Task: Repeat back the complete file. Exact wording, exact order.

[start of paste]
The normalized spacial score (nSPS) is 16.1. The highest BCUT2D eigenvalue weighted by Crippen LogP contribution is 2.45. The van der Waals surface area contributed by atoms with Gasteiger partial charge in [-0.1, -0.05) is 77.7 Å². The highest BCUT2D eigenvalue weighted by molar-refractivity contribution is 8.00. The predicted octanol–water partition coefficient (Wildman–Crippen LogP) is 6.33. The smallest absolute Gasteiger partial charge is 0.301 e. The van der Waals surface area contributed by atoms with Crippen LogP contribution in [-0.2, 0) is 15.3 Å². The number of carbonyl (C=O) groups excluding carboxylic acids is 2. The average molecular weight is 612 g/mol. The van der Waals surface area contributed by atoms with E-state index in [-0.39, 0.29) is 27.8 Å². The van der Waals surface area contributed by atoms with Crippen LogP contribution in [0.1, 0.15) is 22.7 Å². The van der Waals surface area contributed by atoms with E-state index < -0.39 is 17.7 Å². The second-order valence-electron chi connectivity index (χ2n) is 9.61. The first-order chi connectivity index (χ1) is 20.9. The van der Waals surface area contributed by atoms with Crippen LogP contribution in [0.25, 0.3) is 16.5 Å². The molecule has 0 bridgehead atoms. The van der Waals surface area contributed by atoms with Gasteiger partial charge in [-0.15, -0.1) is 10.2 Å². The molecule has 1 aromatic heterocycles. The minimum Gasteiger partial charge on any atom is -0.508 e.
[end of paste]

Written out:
The normalized spacial score (nSPS) is 16.1. The highest BCUT2D eigenvalue weighted by Crippen LogP contribution is 2.45. The van der Waals surface area contributed by atoms with Gasteiger partial charge in [-0.1, -0.05) is 77.7 Å². The highest BCUT2D eigenvalue weighted by molar-refractivity contribution is 8.00. The predicted octanol–water partition coefficient (Wildman–Crippen LogP) is 6.33. The smallest absolute Gasteiger partial charge is 0.301 e. The van der Waals surface area contributed by atoms with Crippen LogP contribution in [-0.2, 0) is 15.3 Å². The number of carbonyl (C=O) groups excluding carboxylic acids is 2. The average molecular weight is 612 g/mol. The van der Waals surface area contributed by atoms with E-state index in [-0.39, 0.29) is 27.8 Å². The van der Waals surface area contributed by atoms with Crippen LogP contribution in [0.1, 0.15) is 22.7 Å². The van der Waals surface area contributed by atoms with E-state index < -0.39 is 17.7 Å². The second-order valence-electron chi connectivity index (χ2n) is 9.61. The first-order chi connectivity index (χ1) is 20.9. The van der Waals surface area contributed by atoms with Crippen LogP contribution in [0.25, 0.3) is 16.5 Å². The molecule has 0 bridgehead atoms. The van der Waals surface area contributed by atoms with Gasteiger partial charge in [-0.15, -0.1) is 10.2 Å². The molecule has 1 aromatic heterocycles. The minimum Gasteiger partial charge on any atom is -0.508 e.